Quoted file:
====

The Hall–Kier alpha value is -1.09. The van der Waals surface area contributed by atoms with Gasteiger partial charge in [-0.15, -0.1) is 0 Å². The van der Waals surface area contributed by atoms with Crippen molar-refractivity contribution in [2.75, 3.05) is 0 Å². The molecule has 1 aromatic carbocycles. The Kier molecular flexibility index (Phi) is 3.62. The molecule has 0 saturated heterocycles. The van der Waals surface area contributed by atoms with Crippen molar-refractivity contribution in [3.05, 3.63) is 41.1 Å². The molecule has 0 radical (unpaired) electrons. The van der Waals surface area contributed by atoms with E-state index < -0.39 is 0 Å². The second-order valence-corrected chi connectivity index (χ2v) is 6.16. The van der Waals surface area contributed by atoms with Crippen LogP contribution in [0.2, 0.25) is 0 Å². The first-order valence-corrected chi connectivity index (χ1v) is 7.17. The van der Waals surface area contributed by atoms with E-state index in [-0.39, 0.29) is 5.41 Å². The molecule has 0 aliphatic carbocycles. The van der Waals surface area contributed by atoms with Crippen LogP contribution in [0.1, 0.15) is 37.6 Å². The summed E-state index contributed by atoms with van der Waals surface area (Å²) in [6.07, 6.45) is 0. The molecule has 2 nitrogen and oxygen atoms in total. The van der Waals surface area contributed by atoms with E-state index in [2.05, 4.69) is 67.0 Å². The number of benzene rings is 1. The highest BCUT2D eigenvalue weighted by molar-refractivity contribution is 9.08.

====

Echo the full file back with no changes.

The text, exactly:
The Hall–Kier alpha value is -1.09. The van der Waals surface area contributed by atoms with Gasteiger partial charge in [-0.15, -0.1) is 0 Å². The van der Waals surface area contributed by atoms with Crippen molar-refractivity contribution in [2.75, 3.05) is 0 Å². The molecule has 1 aromatic carbocycles. The Kier molecular flexibility index (Phi) is 3.62. The molecule has 0 saturated heterocycles. The van der Waals surface area contributed by atoms with Crippen molar-refractivity contribution in [3.05, 3.63) is 41.1 Å². The molecule has 0 radical (unpaired) electrons. The van der Waals surface area contributed by atoms with E-state index < -0.39 is 0 Å². The second-order valence-corrected chi connectivity index (χ2v) is 6.16. The van der Waals surface area contributed by atoms with Crippen LogP contribution in [0.2, 0.25) is 0 Å². The first-order valence-corrected chi connectivity index (χ1v) is 7.17. The van der Waals surface area contributed by atoms with E-state index in [-0.39, 0.29) is 5.41 Å². The molecule has 0 aliphatic carbocycles. The van der Waals surface area contributed by atoms with Crippen LogP contribution in [0.1, 0.15) is 37.6 Å². The summed E-state index contributed by atoms with van der Waals surface area (Å²) in [6.07, 6.45) is 0. The molecule has 2 nitrogen and oxygen atoms in total. The van der Waals surface area contributed by atoms with E-state index in [2.05, 4.69) is 67.0 Å². The number of benzene rings is 1. The highest BCUT2D eigenvalue weighted by molar-refractivity contribution is 9.08.